Bugera V5 Update

Well, I’ve been living with the Cheap Choob Bug now since Monday. I am nursing a slight cold today so, working at home. While Mrs ATG took Nipper 1 to school, with Nipper 2 in tow, then I had my first opportunity to switch the power attenuator to full power.

Earlier in the week I’d played it on the lowest attenuator setting (0.1W output) and the tones, though crunchy, were not that impressive. Similarly with the headphone output, they are a little uninspiring. The overall feel was muddy and dark, even with the tone control wide open.

Since playing it for half an hour on the night I got it, I have been mainly playing through my iPad with JamUp pro and headphones.

Today, with the attenuator turned off, is a different story. I tried it with both my Tele and Agile AL and really enjoyed the crunchy, over-driven sounds that come out of those tubes. The Tone control also begins to function. The cleans lack the sparkle of a nice Fender, but the dirtier tones are really satisfying.

And it’s loud. 5W of tube power easily competes with 20W of solid state (it’s to do with the way tubes distort and how that distortion is interpreted by your hearing). This would easily be OK for louder jam sessions and possibly rehearsing with a drummer (although that might be pushing it).

Overall I am pretty happy and look forward to firing it up again for a proper workout when I again have the apartment to myself.


Cheap Choob Bug


So, after the departure of my little Mustang I modelling amp, I am currently amp-less in the US. One of the reasons I had for getting rid of it was that the tones, although OK, were not significantly better than GarageBand on the Mac or JamUp Pro on the iPad and it was a pain the in neck to use — adjusting tones without a PC connected was frankly impractical.

(By the way JamUp Pro by Positive Grid for iPad is absolutely awesome, combining some tasty amp models with effects and practice functionality such as a tuner, looper with pitch shift and the ability to painlessly import tracks from iTunes to play along with — and you can even get a pedal unit from Griffin called Stompbox that works with it…)

But I miss not having an amp, and I’ve always wanted a tube amp. We’re also soon to leave the US and return to Finland where everything is much more expensive, so the time to get one is now.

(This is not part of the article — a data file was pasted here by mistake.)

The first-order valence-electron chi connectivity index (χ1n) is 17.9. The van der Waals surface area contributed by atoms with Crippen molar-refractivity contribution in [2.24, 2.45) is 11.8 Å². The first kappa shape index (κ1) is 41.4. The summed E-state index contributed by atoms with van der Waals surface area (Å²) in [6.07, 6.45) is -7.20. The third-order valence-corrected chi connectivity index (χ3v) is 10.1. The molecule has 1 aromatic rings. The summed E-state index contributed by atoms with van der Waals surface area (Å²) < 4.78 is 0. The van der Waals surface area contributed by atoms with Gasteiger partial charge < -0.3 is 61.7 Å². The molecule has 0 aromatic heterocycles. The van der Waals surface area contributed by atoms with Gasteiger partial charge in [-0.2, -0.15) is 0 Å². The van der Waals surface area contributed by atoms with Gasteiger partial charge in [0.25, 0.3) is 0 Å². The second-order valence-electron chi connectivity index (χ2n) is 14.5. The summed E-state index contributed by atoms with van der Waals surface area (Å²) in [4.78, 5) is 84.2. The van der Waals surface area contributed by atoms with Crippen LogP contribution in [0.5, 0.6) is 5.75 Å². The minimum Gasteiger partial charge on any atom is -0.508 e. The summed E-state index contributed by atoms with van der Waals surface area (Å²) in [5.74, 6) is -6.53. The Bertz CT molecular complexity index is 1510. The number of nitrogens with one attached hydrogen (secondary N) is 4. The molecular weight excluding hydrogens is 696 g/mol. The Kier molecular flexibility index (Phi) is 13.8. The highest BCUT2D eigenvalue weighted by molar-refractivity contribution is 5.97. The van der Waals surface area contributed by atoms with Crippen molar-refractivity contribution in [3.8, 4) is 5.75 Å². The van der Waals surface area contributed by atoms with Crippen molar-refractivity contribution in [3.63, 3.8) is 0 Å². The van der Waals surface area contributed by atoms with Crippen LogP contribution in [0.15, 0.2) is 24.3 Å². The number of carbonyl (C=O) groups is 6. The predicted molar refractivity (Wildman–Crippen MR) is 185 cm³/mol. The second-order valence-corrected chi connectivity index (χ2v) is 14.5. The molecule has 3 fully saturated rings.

Back in the day when I did my amp geekout prior to getting he Mustang, I worked out that the Blackstar HT1 or HT1R might be a good bet (1W amp with headphone output and aux in),  but another interesting one was the Bugera V5 — a 5W amp with the same features, but significantly cheaper. On Sunday night I was invited to a pre-Black Friday event at the Scottsdale Guitar Center and I ended up putting in order for the V5, discounted from $200 to $150, or about $163 after tax.

Opinion on the ‘Bug’ online appears divided. Most user reviews are positive,  but some folks seem to really hate Bugera and their parent company. Behringer, labeling their goods as cheap Chinese crap.

But I am kind of a GAS bottom feeder, so this could suit me down to the ground. We’ll see!

The Ones That Got Away

I started getting into the idea of playing electric guitar when I was around 14 years old. Up until that point I had been learning classical guitar, so when various kids at school  started  jamming together with the aim of forming a rock band, I was keen to get involved.

At that time there was a pool of equipment that kind of circulated around those teenagers that had an interest in playing music. Typically someone would acquire one of these pieces of gear from another kid, then sell it on when either they got bored with the whole making music thing or they graduated onto something better.

There are three items of this kind that stick in my memory — an electric guitar, a keyboard and an amp.

The guitar was a Les Paul copy made by a company called Kay. There is some info online about them. It was black with white binding and it was totally horrible. It was a nasty buzzy, high action, twisted neck motherf***** of a guitar, seemingly strung with barbed wire. It had likely been changing hands between schoolkids in my town since the late 60s. I got it in about 1985 and paid about 10 quid for it. I don’t recall exactly what happened to it, but I likely offloaded it around my 15th birthday when I got my first ‘real’ electric guitar — an Aria Pro II Wildkat (an entry level ‘superstrat’). This was like night and day. I count the Wildkat as my first real guitar. It’s possible that the Les Paul copy wasn’t as bad as I remember, that it was just such a shock after playing a nylon stringed classical guitar, or that it just needed a setup and some TLC, but my memory is that it was The Worst Guitar Ever.

The Worst Guitar Ever?The amp and the keyboard were a bit of a different story. Around about 1986 or early ’87, I knew an older kid who had passed through the band phase and was now trying to offload his gear. He told me that he had a keyboard that I could borrow for a couple of weeks and if I liked it, I could pay him 15 or 20 quid for it. He also had an old amp he’d been using with it that he could throw in. I agreed to the trial period.